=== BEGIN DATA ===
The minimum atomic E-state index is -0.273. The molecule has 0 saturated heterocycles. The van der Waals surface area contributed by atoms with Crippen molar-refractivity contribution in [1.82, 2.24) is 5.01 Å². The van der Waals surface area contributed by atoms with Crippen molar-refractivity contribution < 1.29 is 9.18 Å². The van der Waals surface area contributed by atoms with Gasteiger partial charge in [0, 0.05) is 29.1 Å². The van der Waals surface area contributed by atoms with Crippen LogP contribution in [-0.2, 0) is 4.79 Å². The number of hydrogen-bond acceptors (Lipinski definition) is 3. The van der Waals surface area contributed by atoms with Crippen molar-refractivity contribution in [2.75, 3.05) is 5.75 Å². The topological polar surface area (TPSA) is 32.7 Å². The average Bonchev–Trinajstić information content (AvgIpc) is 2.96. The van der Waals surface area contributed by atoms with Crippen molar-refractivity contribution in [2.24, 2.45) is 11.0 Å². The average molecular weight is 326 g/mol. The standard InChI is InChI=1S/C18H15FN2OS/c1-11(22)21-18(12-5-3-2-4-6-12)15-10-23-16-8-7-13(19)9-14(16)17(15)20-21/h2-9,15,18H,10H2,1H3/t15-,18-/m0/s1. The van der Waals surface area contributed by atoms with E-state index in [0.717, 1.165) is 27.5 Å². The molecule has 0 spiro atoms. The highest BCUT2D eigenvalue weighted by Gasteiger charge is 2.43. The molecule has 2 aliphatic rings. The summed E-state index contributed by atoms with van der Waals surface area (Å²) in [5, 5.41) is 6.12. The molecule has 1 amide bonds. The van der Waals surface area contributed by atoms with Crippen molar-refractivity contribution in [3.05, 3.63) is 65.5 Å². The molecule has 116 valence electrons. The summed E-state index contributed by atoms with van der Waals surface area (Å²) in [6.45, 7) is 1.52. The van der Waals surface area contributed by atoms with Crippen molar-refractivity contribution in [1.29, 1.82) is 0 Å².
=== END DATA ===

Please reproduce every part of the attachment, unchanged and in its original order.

The minimum atomic E-state index is -0.273. The molecule has 0 saturated heterocycles. The van der Waals surface area contributed by atoms with Crippen molar-refractivity contribution in [1.82, 2.24) is 5.01 Å². The van der Waals surface area contributed by atoms with Crippen molar-refractivity contribution < 1.29 is 9.18 Å². The van der Waals surface area contributed by atoms with Gasteiger partial charge in [0, 0.05) is 29.1 Å². The van der Waals surface area contributed by atoms with Crippen LogP contribution in [-0.2, 0) is 4.79 Å². The number of hydrogen-bond acceptors (Lipinski definition) is 3. The van der Waals surface area contributed by atoms with Crippen molar-refractivity contribution in [2.75, 3.05) is 5.75 Å². The topological polar surface area (TPSA) is 32.7 Å². The average Bonchev–Trinajstić information content (AvgIpc) is 2.96. The van der Waals surface area contributed by atoms with Crippen molar-refractivity contribution in [2.24, 2.45) is 11.0 Å². The average molecular weight is 326 g/mol. The standard InChI is InChI=1S/C18H15FN2OS/c1-11(22)21-18(12-5-3-2-4-6-12)15-10-23-16-8-7-13(19)9-14(16)17(15)20-21/h2-9,15,18H,10H2,1H3/t15-,18-/m0/s1. The van der Waals surface area contributed by atoms with E-state index in [0.717, 1.165) is 27.5 Å². The molecule has 0 spiro atoms. The highest BCUT2D eigenvalue weighted by Gasteiger charge is 2.43. The molecule has 2 aliphatic rings. The summed E-state index contributed by atoms with van der Waals surface area (Å²) in [5, 5.41) is 6.12. The molecule has 1 amide bonds. The van der Waals surface area contributed by atoms with Crippen molar-refractivity contribution in [3.05, 3.63) is 65.5 Å². The molecule has 116 valence electrons. The summed E-state index contributed by atoms with van der Waals surface area (Å²) in [6.45, 7) is 1.52. The van der Waals surface area contributed by atoms with Crippen molar-refractivity contribution in [1.29, 1.82) is 0 Å².